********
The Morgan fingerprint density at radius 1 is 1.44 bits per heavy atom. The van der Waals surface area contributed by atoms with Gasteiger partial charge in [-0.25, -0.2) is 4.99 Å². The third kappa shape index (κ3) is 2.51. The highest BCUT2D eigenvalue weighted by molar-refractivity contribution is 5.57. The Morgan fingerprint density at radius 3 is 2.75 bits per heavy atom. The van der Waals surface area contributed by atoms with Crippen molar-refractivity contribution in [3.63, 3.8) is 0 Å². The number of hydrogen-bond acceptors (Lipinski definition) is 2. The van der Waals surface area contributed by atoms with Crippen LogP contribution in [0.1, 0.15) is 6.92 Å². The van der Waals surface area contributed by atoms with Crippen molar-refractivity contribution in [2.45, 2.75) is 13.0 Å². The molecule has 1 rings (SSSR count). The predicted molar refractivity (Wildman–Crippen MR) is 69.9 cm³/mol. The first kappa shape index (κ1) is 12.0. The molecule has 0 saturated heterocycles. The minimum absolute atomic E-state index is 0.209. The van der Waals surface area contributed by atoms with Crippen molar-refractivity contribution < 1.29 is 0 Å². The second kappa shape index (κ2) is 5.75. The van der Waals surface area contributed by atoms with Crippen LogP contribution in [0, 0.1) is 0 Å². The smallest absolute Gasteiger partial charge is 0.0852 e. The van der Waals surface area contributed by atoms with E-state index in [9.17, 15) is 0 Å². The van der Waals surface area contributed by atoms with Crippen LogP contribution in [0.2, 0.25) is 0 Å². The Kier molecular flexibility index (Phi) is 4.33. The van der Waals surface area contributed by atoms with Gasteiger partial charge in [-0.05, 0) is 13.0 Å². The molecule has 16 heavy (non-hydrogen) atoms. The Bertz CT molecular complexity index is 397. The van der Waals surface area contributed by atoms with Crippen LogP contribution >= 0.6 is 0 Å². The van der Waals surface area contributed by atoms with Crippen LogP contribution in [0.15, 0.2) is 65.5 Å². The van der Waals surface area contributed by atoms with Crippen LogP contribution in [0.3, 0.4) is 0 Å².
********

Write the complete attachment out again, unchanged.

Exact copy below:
The Morgan fingerprint density at radius 1 is 1.44 bits per heavy atom. The van der Waals surface area contributed by atoms with Gasteiger partial charge in [-0.25, -0.2) is 4.99 Å². The third kappa shape index (κ3) is 2.51. The highest BCUT2D eigenvalue weighted by molar-refractivity contribution is 5.57. The Morgan fingerprint density at radius 3 is 2.75 bits per heavy atom. The van der Waals surface area contributed by atoms with Crippen molar-refractivity contribution in [3.63, 3.8) is 0 Å². The number of hydrogen-bond acceptors (Lipinski definition) is 2. The van der Waals surface area contributed by atoms with Crippen LogP contribution in [0.1, 0.15) is 6.92 Å². The van der Waals surface area contributed by atoms with Crippen molar-refractivity contribution in [2.45, 2.75) is 13.0 Å². The molecule has 1 rings (SSSR count). The predicted molar refractivity (Wildman–Crippen MR) is 69.9 cm³/mol. The first kappa shape index (κ1) is 12.0. The molecule has 0 saturated heterocycles. The minimum absolute atomic E-state index is 0.209. The van der Waals surface area contributed by atoms with Crippen molar-refractivity contribution < 1.29 is 0 Å². The second kappa shape index (κ2) is 5.75. The van der Waals surface area contributed by atoms with Crippen LogP contribution in [0, 0.1) is 0 Å². The smallest absolute Gasteiger partial charge is 0.0852 e. The van der Waals surface area contributed by atoms with E-state index in [9.17, 15) is 0 Å². The van der Waals surface area contributed by atoms with Crippen LogP contribution in [0.2, 0.25) is 0 Å². The Kier molecular flexibility index (Phi) is 4.33. The van der Waals surface area contributed by atoms with Gasteiger partial charge in [-0.05, 0) is 13.0 Å². The molecule has 16 heavy (non-hydrogen) atoms. The Bertz CT molecular complexity index is 397. The van der Waals surface area contributed by atoms with Crippen LogP contribution >= 0.6 is 0 Å². The van der Waals surface area contributed by atoms with Crippen LogP contribution in [0.15, 0.2) is 65.5 Å². The van der Waals surface area contributed by atoms with Crippen LogP contribution in [0.3, 0.4) is 0 Å².